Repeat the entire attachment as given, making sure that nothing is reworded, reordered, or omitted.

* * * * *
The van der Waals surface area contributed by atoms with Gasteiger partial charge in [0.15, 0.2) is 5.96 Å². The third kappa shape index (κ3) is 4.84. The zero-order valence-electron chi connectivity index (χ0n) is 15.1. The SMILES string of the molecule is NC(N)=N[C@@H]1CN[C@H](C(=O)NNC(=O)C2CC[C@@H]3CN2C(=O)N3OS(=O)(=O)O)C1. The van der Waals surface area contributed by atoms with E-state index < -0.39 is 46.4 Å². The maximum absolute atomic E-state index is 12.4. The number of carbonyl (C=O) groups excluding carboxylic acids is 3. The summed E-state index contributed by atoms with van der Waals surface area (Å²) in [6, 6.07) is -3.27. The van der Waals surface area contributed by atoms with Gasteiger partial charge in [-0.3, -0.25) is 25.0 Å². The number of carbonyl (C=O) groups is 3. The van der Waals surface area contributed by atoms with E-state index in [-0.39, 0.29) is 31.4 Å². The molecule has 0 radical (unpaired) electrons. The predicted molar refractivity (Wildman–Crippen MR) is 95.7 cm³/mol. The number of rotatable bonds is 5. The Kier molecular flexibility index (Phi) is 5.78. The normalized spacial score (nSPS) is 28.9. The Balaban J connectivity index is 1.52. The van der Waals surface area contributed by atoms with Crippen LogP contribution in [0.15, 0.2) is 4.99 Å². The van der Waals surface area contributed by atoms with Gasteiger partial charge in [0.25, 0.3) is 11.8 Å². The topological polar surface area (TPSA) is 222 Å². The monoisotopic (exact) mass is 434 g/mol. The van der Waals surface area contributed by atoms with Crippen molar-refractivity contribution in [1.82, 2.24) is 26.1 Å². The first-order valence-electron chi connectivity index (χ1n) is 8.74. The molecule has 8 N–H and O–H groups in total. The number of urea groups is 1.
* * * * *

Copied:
The van der Waals surface area contributed by atoms with Gasteiger partial charge in [0.15, 0.2) is 5.96 Å². The third kappa shape index (κ3) is 4.84. The zero-order valence-electron chi connectivity index (χ0n) is 15.1. The SMILES string of the molecule is NC(N)=N[C@@H]1CN[C@H](C(=O)NNC(=O)C2CC[C@@H]3CN2C(=O)N3OS(=O)(=O)O)C1. The van der Waals surface area contributed by atoms with E-state index < -0.39 is 46.4 Å². The maximum absolute atomic E-state index is 12.4. The number of carbonyl (C=O) groups excluding carboxylic acids is 3. The summed E-state index contributed by atoms with van der Waals surface area (Å²) in [6, 6.07) is -3.27. The van der Waals surface area contributed by atoms with Gasteiger partial charge in [-0.3, -0.25) is 25.0 Å². The number of carbonyl (C=O) groups is 3. The van der Waals surface area contributed by atoms with E-state index in [-0.39, 0.29) is 31.4 Å². The molecule has 0 radical (unpaired) electrons. The predicted molar refractivity (Wildman–Crippen MR) is 95.7 cm³/mol. The number of rotatable bonds is 5. The Kier molecular flexibility index (Phi) is 5.78. The normalized spacial score (nSPS) is 28.9. The Balaban J connectivity index is 1.52. The van der Waals surface area contributed by atoms with Crippen LogP contribution in [0.15, 0.2) is 4.99 Å². The van der Waals surface area contributed by atoms with Gasteiger partial charge in [0.25, 0.3) is 11.8 Å². The topological polar surface area (TPSA) is 222 Å². The monoisotopic (exact) mass is 434 g/mol. The van der Waals surface area contributed by atoms with Crippen molar-refractivity contribution in [1.82, 2.24) is 26.1 Å². The first-order valence-electron chi connectivity index (χ1n) is 8.74. The molecule has 8 N–H and O–H groups in total. The number of urea groups is 1.